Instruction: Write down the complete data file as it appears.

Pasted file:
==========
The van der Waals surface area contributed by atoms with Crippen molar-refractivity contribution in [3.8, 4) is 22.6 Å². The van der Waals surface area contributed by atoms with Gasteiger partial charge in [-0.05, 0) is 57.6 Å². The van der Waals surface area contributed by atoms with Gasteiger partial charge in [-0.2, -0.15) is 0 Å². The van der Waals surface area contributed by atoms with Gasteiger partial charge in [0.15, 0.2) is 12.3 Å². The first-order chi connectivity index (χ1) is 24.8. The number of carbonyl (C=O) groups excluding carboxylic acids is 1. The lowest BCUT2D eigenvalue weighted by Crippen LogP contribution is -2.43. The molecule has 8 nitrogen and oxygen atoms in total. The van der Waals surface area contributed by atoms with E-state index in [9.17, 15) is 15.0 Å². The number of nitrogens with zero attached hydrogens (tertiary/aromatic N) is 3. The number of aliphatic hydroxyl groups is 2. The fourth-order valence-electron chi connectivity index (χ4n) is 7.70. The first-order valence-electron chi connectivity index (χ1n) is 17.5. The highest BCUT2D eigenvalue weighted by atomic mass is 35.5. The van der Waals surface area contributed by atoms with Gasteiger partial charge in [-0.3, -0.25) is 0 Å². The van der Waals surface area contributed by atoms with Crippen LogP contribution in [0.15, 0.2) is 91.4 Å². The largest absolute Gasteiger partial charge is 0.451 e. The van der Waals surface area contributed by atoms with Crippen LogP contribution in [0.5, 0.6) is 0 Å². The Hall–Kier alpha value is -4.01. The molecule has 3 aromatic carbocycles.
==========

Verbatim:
The van der Waals surface area contributed by atoms with Crippen molar-refractivity contribution in [3.8, 4) is 22.6 Å². The van der Waals surface area contributed by atoms with Gasteiger partial charge in [-0.05, 0) is 57.6 Å². The van der Waals surface area contributed by atoms with Gasteiger partial charge in [-0.2, -0.15) is 0 Å². The van der Waals surface area contributed by atoms with Gasteiger partial charge in [0.15, 0.2) is 12.3 Å². The first-order chi connectivity index (χ1) is 24.8. The number of carbonyl (C=O) groups excluding carboxylic acids is 1. The lowest BCUT2D eigenvalue weighted by Crippen LogP contribution is -2.43. The molecule has 8 nitrogen and oxygen atoms in total. The van der Waals surface area contributed by atoms with E-state index in [9.17, 15) is 15.0 Å². The number of nitrogens with zero attached hydrogens (tertiary/aromatic N) is 3. The number of aliphatic hydroxyl groups is 2. The fourth-order valence-electron chi connectivity index (χ4n) is 7.70. The first-order valence-electron chi connectivity index (χ1n) is 17.5. The highest BCUT2D eigenvalue weighted by atomic mass is 35.5. The van der Waals surface area contributed by atoms with Gasteiger partial charge in [-0.3, -0.25) is 0 Å². The van der Waals surface area contributed by atoms with Crippen LogP contribution in [0.15, 0.2) is 91.4 Å². The largest absolute Gasteiger partial charge is 0.451 e. The van der Waals surface area contributed by atoms with Crippen LogP contribution in [0.5, 0.6) is 0 Å². The Hall–Kier alpha value is -4.01. The molecule has 3 aromatic carbocycles.